Still, Zumwalt continues to rely on trusted outside firms for legal work. “Because we’re a nonprofit institution, we’re always looking for ways to minimize expenditures,” she explains. “Certain recurring actions, including some tax and regulatory issues, don’t occur often enough to justify full-time specialists, and we cannot divert sufficient staff to handle major litigation. We’ve built relationships with outside firms that do very good work for us and can apply their experiences with a broad range of clients.”
“People need to understand their rights, how to use them, and how to make informed decisions. It’s a key factor in social mobility.”
Stanford’s legal department blends specialization and collaboration. One attorney will concentrate on employment issues, another is in charge of research activities, and so on. “But I also value flexibility,” Zumwalt says, “so I encourage everyone to share ideas or be a sounding board. That overlap helps them learn more about the university overall. I’m fortunate to have a really collegial group, and so we work together very well.”
Zumwalt’s secret for assembling a successful team? “The best thing I do is hire good people,” she says. “When you have good people, everything else runs more smoothly. And that means I’m not afraid to hire someone who knows more than I do.”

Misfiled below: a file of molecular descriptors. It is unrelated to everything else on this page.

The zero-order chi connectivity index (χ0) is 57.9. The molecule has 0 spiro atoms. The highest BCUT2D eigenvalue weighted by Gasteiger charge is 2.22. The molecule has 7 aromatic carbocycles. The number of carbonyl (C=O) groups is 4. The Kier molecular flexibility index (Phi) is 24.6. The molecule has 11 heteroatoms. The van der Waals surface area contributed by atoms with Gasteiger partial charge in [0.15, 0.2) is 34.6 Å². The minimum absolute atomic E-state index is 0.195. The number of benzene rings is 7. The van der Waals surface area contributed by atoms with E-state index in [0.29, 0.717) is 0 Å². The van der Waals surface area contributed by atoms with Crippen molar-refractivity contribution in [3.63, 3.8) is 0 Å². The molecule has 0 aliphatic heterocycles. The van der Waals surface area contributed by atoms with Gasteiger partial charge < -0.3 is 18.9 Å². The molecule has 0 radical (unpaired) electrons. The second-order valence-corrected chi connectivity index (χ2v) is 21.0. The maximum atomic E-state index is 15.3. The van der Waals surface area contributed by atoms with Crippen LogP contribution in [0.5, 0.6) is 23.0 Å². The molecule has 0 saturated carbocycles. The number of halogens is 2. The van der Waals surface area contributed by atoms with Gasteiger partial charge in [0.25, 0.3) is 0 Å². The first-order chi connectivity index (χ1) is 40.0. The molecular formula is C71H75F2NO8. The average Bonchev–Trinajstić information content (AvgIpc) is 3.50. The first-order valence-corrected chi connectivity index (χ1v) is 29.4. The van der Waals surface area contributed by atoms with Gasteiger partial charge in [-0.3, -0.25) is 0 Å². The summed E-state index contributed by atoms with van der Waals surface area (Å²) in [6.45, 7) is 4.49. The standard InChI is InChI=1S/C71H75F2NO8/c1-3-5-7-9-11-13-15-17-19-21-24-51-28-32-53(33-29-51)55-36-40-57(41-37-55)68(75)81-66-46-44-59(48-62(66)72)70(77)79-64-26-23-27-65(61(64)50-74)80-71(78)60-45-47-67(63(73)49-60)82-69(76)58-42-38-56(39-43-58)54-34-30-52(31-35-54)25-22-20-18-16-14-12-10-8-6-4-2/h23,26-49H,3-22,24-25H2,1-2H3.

That level of confidence enables Zumwalt to implement her essentially hands-off leadership style. “I like to know what’s going on—it’s a good way to avoid surprises—but I don’t have the time or interest to micromanage,” she says. “My staff knows that I’m happy to answer their questions or participate in brainstorming sessions, but they all know how to do their own work.”
There’s been little turnover in the group, in part because of Zumwalt’s amenability to flexible scheduling. “Several of my attorneys were interested in working less than full-time. They’re really skilled, so I decided that I’d make that kind of arrangement work for everyone.”
Those part-time lawyers “have been responsive and responsible, so everything occurs on time,” Zumwalt attests.